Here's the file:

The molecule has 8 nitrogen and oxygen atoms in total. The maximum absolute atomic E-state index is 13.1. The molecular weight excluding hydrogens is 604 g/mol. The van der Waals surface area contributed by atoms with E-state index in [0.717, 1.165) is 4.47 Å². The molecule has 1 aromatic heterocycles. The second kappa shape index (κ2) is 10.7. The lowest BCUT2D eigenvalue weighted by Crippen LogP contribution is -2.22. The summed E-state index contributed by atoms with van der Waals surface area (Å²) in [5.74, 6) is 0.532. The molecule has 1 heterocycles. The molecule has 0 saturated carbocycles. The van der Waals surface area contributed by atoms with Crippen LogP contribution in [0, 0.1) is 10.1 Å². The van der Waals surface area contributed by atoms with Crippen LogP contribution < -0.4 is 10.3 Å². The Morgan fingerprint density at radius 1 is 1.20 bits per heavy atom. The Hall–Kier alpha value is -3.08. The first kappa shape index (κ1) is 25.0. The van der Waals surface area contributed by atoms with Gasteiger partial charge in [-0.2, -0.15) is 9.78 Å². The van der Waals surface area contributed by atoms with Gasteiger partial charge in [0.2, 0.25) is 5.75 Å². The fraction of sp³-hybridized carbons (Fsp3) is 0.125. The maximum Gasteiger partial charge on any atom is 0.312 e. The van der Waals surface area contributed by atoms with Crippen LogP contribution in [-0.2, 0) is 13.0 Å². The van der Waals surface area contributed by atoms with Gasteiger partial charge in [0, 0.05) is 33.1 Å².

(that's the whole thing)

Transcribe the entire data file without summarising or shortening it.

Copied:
The molecule has 8 nitrogen and oxygen atoms in total. The maximum absolute atomic E-state index is 13.1. The molecular weight excluding hydrogens is 604 g/mol. The van der Waals surface area contributed by atoms with E-state index in [0.717, 1.165) is 4.47 Å². The molecule has 1 aromatic heterocycles. The second kappa shape index (κ2) is 10.7. The lowest BCUT2D eigenvalue weighted by Crippen LogP contribution is -2.22. The summed E-state index contributed by atoms with van der Waals surface area (Å²) in [5.74, 6) is 0.532. The molecule has 1 heterocycles. The molecule has 0 saturated carbocycles. The van der Waals surface area contributed by atoms with Crippen LogP contribution in [0, 0.1) is 10.1 Å². The van der Waals surface area contributed by atoms with Crippen LogP contribution < -0.4 is 10.3 Å². The Morgan fingerprint density at radius 1 is 1.20 bits per heavy atom. The Hall–Kier alpha value is -3.08. The first kappa shape index (κ1) is 25.0. The van der Waals surface area contributed by atoms with Gasteiger partial charge in [-0.2, -0.15) is 9.78 Å². The van der Waals surface area contributed by atoms with Gasteiger partial charge in [0.2, 0.25) is 5.75 Å². The fraction of sp³-hybridized carbons (Fsp3) is 0.125. The maximum Gasteiger partial charge on any atom is 0.312 e. The van der Waals surface area contributed by atoms with Crippen LogP contribution in [-0.2, 0) is 13.0 Å². The van der Waals surface area contributed by atoms with Gasteiger partial charge in [0, 0.05) is 33.1 Å².